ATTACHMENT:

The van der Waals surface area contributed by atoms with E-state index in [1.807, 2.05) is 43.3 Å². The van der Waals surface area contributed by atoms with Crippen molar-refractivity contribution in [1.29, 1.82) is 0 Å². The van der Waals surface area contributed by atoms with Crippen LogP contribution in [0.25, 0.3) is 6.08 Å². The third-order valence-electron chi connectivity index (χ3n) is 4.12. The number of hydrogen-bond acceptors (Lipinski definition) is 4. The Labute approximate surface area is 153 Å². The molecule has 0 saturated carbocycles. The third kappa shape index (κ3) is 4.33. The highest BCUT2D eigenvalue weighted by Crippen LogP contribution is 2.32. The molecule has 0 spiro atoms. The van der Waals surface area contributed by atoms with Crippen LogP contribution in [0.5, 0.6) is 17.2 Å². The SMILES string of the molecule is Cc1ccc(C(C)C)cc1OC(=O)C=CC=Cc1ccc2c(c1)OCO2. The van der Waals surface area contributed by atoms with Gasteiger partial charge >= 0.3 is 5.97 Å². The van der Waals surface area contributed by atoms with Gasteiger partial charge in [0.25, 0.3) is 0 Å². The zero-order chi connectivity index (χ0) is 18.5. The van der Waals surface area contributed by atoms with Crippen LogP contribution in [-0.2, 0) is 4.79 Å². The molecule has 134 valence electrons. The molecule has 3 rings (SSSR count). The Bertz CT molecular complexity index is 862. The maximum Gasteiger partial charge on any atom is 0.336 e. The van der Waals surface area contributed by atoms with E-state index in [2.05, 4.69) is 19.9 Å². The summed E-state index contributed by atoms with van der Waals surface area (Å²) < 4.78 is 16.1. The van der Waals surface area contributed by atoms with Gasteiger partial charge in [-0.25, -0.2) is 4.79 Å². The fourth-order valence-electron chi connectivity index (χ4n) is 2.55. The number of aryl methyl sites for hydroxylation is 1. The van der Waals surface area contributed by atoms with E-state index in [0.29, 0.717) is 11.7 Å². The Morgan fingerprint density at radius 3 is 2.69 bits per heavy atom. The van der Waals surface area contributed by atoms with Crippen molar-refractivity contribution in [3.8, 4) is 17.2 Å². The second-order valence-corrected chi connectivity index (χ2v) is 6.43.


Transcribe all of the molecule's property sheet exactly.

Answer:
The van der Waals surface area contributed by atoms with E-state index in [1.807, 2.05) is 43.3 Å². The van der Waals surface area contributed by atoms with Crippen molar-refractivity contribution in [1.29, 1.82) is 0 Å². The van der Waals surface area contributed by atoms with Crippen LogP contribution in [0.25, 0.3) is 6.08 Å². The third-order valence-electron chi connectivity index (χ3n) is 4.12. The number of hydrogen-bond acceptors (Lipinski definition) is 4. The Labute approximate surface area is 153 Å². The molecule has 0 saturated carbocycles. The third kappa shape index (κ3) is 4.33. The highest BCUT2D eigenvalue weighted by Crippen LogP contribution is 2.32. The molecule has 0 spiro atoms. The van der Waals surface area contributed by atoms with Crippen LogP contribution in [0.5, 0.6) is 17.2 Å². The SMILES string of the molecule is Cc1ccc(C(C)C)cc1OC(=O)C=CC=Cc1ccc2c(c1)OCO2. The van der Waals surface area contributed by atoms with Gasteiger partial charge >= 0.3 is 5.97 Å². The van der Waals surface area contributed by atoms with Gasteiger partial charge in [0.25, 0.3) is 0 Å². The zero-order chi connectivity index (χ0) is 18.5. The van der Waals surface area contributed by atoms with Crippen LogP contribution in [-0.2, 0) is 4.79 Å². The molecule has 134 valence electrons. The molecule has 3 rings (SSSR count). The Bertz CT molecular complexity index is 862. The maximum Gasteiger partial charge on any atom is 0.336 e. The van der Waals surface area contributed by atoms with E-state index in [2.05, 4.69) is 19.9 Å². The summed E-state index contributed by atoms with van der Waals surface area (Å²) < 4.78 is 16.1. The van der Waals surface area contributed by atoms with Gasteiger partial charge in [-0.25, -0.2) is 4.79 Å². The fourth-order valence-electron chi connectivity index (χ4n) is 2.55. The number of aryl methyl sites for hydroxylation is 1. The van der Waals surface area contributed by atoms with E-state index in [0.29, 0.717) is 11.7 Å². The Morgan fingerprint density at radius 3 is 2.69 bits per heavy atom. The van der Waals surface area contributed by atoms with Crippen molar-refractivity contribution in [3.8, 4) is 17.2 Å². The second-order valence-corrected chi connectivity index (χ2v) is 6.43.